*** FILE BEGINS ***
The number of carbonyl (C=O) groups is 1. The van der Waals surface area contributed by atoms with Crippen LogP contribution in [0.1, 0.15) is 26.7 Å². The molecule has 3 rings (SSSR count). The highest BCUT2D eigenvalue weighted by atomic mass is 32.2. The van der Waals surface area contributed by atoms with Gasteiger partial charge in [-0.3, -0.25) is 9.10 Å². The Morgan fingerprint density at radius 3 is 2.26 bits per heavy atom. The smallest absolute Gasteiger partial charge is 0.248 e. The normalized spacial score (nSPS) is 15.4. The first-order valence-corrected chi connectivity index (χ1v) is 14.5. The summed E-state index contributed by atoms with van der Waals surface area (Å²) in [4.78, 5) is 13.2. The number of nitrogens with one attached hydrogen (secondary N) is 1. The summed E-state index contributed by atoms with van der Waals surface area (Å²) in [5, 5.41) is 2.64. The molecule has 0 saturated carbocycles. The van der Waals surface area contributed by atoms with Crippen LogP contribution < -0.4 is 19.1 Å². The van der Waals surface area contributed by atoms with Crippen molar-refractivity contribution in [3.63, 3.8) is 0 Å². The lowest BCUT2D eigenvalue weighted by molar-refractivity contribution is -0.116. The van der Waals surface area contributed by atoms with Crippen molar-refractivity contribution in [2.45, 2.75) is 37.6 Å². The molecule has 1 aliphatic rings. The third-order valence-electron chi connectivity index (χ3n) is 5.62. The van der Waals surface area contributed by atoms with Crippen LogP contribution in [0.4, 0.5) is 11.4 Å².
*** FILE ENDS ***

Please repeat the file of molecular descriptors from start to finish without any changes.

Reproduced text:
The number of carbonyl (C=O) groups is 1. The van der Waals surface area contributed by atoms with Crippen LogP contribution in [0.1, 0.15) is 26.7 Å². The molecule has 3 rings (SSSR count). The highest BCUT2D eigenvalue weighted by atomic mass is 32.2. The van der Waals surface area contributed by atoms with Gasteiger partial charge in [-0.3, -0.25) is 9.10 Å². The Morgan fingerprint density at radius 3 is 2.26 bits per heavy atom. The smallest absolute Gasteiger partial charge is 0.248 e. The normalized spacial score (nSPS) is 15.4. The first-order valence-corrected chi connectivity index (χ1v) is 14.5. The summed E-state index contributed by atoms with van der Waals surface area (Å²) in [4.78, 5) is 13.2. The number of nitrogens with one attached hydrogen (secondary N) is 1. The summed E-state index contributed by atoms with van der Waals surface area (Å²) in [5, 5.41) is 2.64. The molecule has 0 saturated carbocycles. The van der Waals surface area contributed by atoms with Crippen LogP contribution < -0.4 is 19.1 Å². The van der Waals surface area contributed by atoms with Crippen molar-refractivity contribution in [3.63, 3.8) is 0 Å². The lowest BCUT2D eigenvalue weighted by molar-refractivity contribution is -0.116. The van der Waals surface area contributed by atoms with Crippen molar-refractivity contribution in [2.45, 2.75) is 37.6 Å². The molecule has 1 aliphatic rings. The third-order valence-electron chi connectivity index (χ3n) is 5.62. The van der Waals surface area contributed by atoms with Crippen LogP contribution in [0.4, 0.5) is 11.4 Å².